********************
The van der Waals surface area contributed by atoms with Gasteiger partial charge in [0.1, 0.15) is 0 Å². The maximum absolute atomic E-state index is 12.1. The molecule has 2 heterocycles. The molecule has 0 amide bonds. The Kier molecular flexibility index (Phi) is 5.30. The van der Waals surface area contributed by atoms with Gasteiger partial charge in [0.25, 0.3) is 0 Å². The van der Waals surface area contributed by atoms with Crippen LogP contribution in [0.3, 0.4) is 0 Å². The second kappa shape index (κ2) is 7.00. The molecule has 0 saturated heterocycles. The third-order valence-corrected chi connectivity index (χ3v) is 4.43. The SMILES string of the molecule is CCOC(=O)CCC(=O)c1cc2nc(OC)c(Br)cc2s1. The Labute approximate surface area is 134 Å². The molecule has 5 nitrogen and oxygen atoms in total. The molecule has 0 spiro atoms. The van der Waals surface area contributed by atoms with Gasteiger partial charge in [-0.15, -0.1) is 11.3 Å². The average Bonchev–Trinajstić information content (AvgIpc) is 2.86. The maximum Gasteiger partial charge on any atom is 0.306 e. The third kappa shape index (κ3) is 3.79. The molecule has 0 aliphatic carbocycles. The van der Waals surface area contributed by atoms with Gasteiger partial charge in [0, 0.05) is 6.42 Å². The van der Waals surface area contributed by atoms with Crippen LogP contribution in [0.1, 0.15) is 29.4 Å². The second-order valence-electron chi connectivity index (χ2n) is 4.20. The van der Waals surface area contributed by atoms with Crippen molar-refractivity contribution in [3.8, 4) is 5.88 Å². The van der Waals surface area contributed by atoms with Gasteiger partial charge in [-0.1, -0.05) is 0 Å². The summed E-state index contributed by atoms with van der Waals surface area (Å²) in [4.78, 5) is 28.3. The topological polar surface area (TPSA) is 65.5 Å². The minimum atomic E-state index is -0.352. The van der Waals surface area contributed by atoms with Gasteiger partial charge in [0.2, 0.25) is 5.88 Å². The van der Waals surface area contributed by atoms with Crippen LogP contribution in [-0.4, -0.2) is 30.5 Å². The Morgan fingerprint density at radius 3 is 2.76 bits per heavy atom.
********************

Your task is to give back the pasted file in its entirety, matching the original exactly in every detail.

The van der Waals surface area contributed by atoms with Gasteiger partial charge in [0.1, 0.15) is 0 Å². The maximum absolute atomic E-state index is 12.1. The molecule has 2 heterocycles. The molecule has 0 amide bonds. The Kier molecular flexibility index (Phi) is 5.30. The van der Waals surface area contributed by atoms with Gasteiger partial charge in [0.25, 0.3) is 0 Å². The van der Waals surface area contributed by atoms with Crippen LogP contribution in [0.3, 0.4) is 0 Å². The second kappa shape index (κ2) is 7.00. The molecule has 0 saturated heterocycles. The third-order valence-corrected chi connectivity index (χ3v) is 4.43. The SMILES string of the molecule is CCOC(=O)CCC(=O)c1cc2nc(OC)c(Br)cc2s1. The Labute approximate surface area is 134 Å². The molecule has 5 nitrogen and oxygen atoms in total. The molecule has 0 spiro atoms. The van der Waals surface area contributed by atoms with Gasteiger partial charge in [-0.15, -0.1) is 11.3 Å². The average Bonchev–Trinajstić information content (AvgIpc) is 2.86. The maximum Gasteiger partial charge on any atom is 0.306 e. The third kappa shape index (κ3) is 3.79. The molecule has 0 aliphatic carbocycles. The van der Waals surface area contributed by atoms with Gasteiger partial charge in [0, 0.05) is 6.42 Å². The van der Waals surface area contributed by atoms with Crippen LogP contribution in [0.1, 0.15) is 29.4 Å². The second-order valence-electron chi connectivity index (χ2n) is 4.20. The van der Waals surface area contributed by atoms with Crippen molar-refractivity contribution in [3.8, 4) is 5.88 Å². The van der Waals surface area contributed by atoms with Gasteiger partial charge in [-0.1, -0.05) is 0 Å². The summed E-state index contributed by atoms with van der Waals surface area (Å²) in [4.78, 5) is 28.3. The topological polar surface area (TPSA) is 65.5 Å². The minimum atomic E-state index is -0.352. The van der Waals surface area contributed by atoms with Gasteiger partial charge in [0.2, 0.25) is 5.88 Å². The van der Waals surface area contributed by atoms with Crippen LogP contribution in [-0.4, -0.2) is 30.5 Å². The Morgan fingerprint density at radius 3 is 2.76 bits per heavy atom.